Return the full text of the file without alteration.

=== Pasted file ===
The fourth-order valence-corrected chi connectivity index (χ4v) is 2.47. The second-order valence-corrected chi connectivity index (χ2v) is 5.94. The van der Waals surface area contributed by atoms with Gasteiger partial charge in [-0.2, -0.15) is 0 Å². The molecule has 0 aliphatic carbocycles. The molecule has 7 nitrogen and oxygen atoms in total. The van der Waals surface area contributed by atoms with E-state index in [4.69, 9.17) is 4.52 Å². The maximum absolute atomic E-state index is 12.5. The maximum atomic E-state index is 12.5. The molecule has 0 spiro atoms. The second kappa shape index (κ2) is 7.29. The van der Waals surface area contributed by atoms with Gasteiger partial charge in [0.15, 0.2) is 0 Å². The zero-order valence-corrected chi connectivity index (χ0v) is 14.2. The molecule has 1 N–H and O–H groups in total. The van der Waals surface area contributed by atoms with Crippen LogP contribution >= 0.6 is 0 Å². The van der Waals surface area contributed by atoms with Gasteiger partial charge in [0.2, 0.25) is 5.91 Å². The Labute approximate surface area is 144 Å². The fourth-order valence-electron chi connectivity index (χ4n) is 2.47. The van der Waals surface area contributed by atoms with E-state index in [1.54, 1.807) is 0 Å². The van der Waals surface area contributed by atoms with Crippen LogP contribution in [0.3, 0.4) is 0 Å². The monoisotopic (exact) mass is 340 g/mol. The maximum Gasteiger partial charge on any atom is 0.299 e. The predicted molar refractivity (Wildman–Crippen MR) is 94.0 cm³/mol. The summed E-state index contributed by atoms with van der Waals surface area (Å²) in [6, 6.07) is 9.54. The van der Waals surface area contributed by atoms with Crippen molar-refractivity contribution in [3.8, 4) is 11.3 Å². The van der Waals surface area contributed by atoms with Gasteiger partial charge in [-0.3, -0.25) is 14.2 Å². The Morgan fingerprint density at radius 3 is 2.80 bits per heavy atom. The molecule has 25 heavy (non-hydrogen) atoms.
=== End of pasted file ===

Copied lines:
The fourth-order valence-corrected chi connectivity index (χ4v) is 2.47. The second-order valence-corrected chi connectivity index (χ2v) is 5.94. The van der Waals surface area contributed by atoms with Gasteiger partial charge in [-0.2, -0.15) is 0 Å². The molecule has 0 aliphatic carbocycles. The molecule has 7 nitrogen and oxygen atoms in total. The van der Waals surface area contributed by atoms with E-state index in [4.69, 9.17) is 4.52 Å². The maximum absolute atomic E-state index is 12.5. The maximum atomic E-state index is 12.5. The molecule has 0 spiro atoms. The second kappa shape index (κ2) is 7.29. The van der Waals surface area contributed by atoms with Gasteiger partial charge in [0.15, 0.2) is 0 Å². The zero-order valence-corrected chi connectivity index (χ0v) is 14.2. The molecule has 1 N–H and O–H groups in total. The van der Waals surface area contributed by atoms with Crippen LogP contribution >= 0.6 is 0 Å². The van der Waals surface area contributed by atoms with Gasteiger partial charge in [0.2, 0.25) is 5.91 Å². The Labute approximate surface area is 144 Å². The fourth-order valence-electron chi connectivity index (χ4n) is 2.47. The van der Waals surface area contributed by atoms with E-state index in [1.54, 1.807) is 0 Å². The van der Waals surface area contributed by atoms with Crippen LogP contribution in [0.3, 0.4) is 0 Å². The monoisotopic (exact) mass is 340 g/mol. The maximum Gasteiger partial charge on any atom is 0.299 e. The predicted molar refractivity (Wildman–Crippen MR) is 94.0 cm³/mol. The summed E-state index contributed by atoms with van der Waals surface area (Å²) in [6, 6.07) is 9.54. The van der Waals surface area contributed by atoms with Crippen molar-refractivity contribution in [3.8, 4) is 11.3 Å². The van der Waals surface area contributed by atoms with Gasteiger partial charge in [-0.3, -0.25) is 14.2 Å². The Morgan fingerprint density at radius 3 is 2.80 bits per heavy atom. The molecule has 25 heavy (non-hydrogen) atoms.